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  10. I agree with your statement that there’s some sort of trepidation about discussing religion among creative people. The reason, I think is that religion is such an inflammatory topic that causes a lot of dispute, and creative folks like you and I (creativity being a sign of intelligence) would rather avoid such disputes over something that neither party would be possible to prove or validate aside from personal experience.
    I was also raised Roman Catholic (and was an altar boy). At about 13 I left the church seeking some sort of truth that was better compatible with who I am. I quickly discovered Buddhism and have been a solitary Buddhist for the last 15 or so years. My spiritual beliefs have never shown up in my fiction and in only a couple of my many poems.
    Great post by the way!

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    • Thanks for the comment, Nick! I’m seeing many people like me raised Roman Catholic who had a crisis of fate around our teen years. Some of us came back to it, some never did or will, and others found a new way to get through their life like you did!

      Armand

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      • No problem, Armand! Most of my family is still Catholic, and I still have a great respect for the Roman Catholic Church (especially the new pope!).

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  11. Quite an interesting discussion you have going on here, Armand. I have never had any trepidations with writing about religion, whether it be pro or con, conventional or not. I have written a tale where a baby Ghoul battles God with a sword and cuts him to shreds. Also, there is story of a God being in the persona of a 100 foot, green, scaly guy. On the other hand, I am writing a novel where God is what people would expect Him to be but the main story people are not. A little bit of everything. Let people sort and choose for themselves. My personal beliefs belong to me, and if folks want to figure me out, they can read my tales and attempt to do such.

    One thing I will admit to is that there is no way I could ever be content sitting around some place that is perfect and basking in the glory of it all. Does the word boring come to mind? It does to me. I have not had an easy life, but I still want my next one to be exciting, pain or not. I’m a big boy. I can handle it.

    Blaze

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  12. I propose that a writer of fiction not avoid religion or politics, just their opinions of them. It’s not God or Republicans who interrupt a story (indeed, we’d leave behind half of our world if the topics didn’t creep in). But, our taking sides intrudes.

    I have a character who God tells to get a gun with a big clip so that she can answer her own prayers while he’s off tending to a tsunami. I file that under character development, not author’s opinion, especially because it was her account of His advice.

    Good topic!

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  13. Pingback: Religion and Horror – some initial thoughts | erickeys

  14. A most interesting discussion, and with especially interesting timing for me personally, since lately I’ve been thinking even more intensively than usual about the explicit mingling of horror and religion in my own life and writing. Thanks for a thought-provoking post, Armand.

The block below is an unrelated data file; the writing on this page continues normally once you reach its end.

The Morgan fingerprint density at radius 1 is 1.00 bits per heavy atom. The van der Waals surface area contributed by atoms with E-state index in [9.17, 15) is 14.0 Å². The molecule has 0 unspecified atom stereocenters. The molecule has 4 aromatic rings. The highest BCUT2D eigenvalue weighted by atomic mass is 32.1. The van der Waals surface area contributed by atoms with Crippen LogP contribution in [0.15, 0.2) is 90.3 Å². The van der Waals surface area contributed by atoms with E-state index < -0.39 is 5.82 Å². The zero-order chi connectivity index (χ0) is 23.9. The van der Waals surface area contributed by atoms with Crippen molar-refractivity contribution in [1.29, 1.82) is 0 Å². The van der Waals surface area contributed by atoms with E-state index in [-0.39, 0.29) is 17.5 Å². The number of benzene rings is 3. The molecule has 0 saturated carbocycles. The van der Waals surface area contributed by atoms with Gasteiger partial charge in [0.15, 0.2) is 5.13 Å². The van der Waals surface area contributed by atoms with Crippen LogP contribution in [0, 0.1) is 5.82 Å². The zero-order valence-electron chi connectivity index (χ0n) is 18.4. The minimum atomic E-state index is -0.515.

FWIW, here’s a recent reflection of my own on a slightly different angle or aspect of the matter, published just ten days before your own:

    “Supernatural Horror, Spiritual Awakening, and the Demonic Divine”

    http://www.teemingbrain.com/2013/07/25/supernatural-horror-spiritual-awakening-and-the-demonic-divine/

    Also, everybody involved in the conversation here will probably find a great deal of interest in a recent and really excellent episode of “Encounter,” the religion-themed radio program produced by the Australian Broadcasting Corporation:

    “Sacred Horror: Zombie Resurrections and Vampire Souls”

    http://www.abc.net.au/radionational/programs/encounter/vampires-with-souls2c-zombie-resurrections/4773674

    Here’s the official description: “From the legends of Frankenstein and Dracula to films about zombies, witches and vampires, supernatural horror has always captured the popular imagination. Fictional horror scares us because it confronts us with our deepest fears about death and the unknown. It make us tremble, but it also acts as a catharsis. So it’s no wonder then that the horror genre often intersects with religion.”

    I comment on the episode briefly here: http://tinyurl.com/l4tbgdz

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  15. Greetings Armand, I exposed this very interesting topic in a recently published story on SNM Horror Magazine (iss.#58 – free to read at the website). I got an email saying how anti-religious the story was. But in my opinion it was exactly the opposite in the way that, ‘Its a Wonderful Life’ showed consequences in the absence of George. On another note, I find that younger generations are not as fearful of ‘The Exorcist” as older ones. I think it’s because they were brought up with less religion. Much like a vampire and a cross, you have to believe in something in order for the Exorcist to work. I have also ran the gamut during my life of believing and not believing but have came to the conclusion (at this point in my life) that some things are too strange to be considered coincidence – just when you really need something important in life, it seems to be handed to you.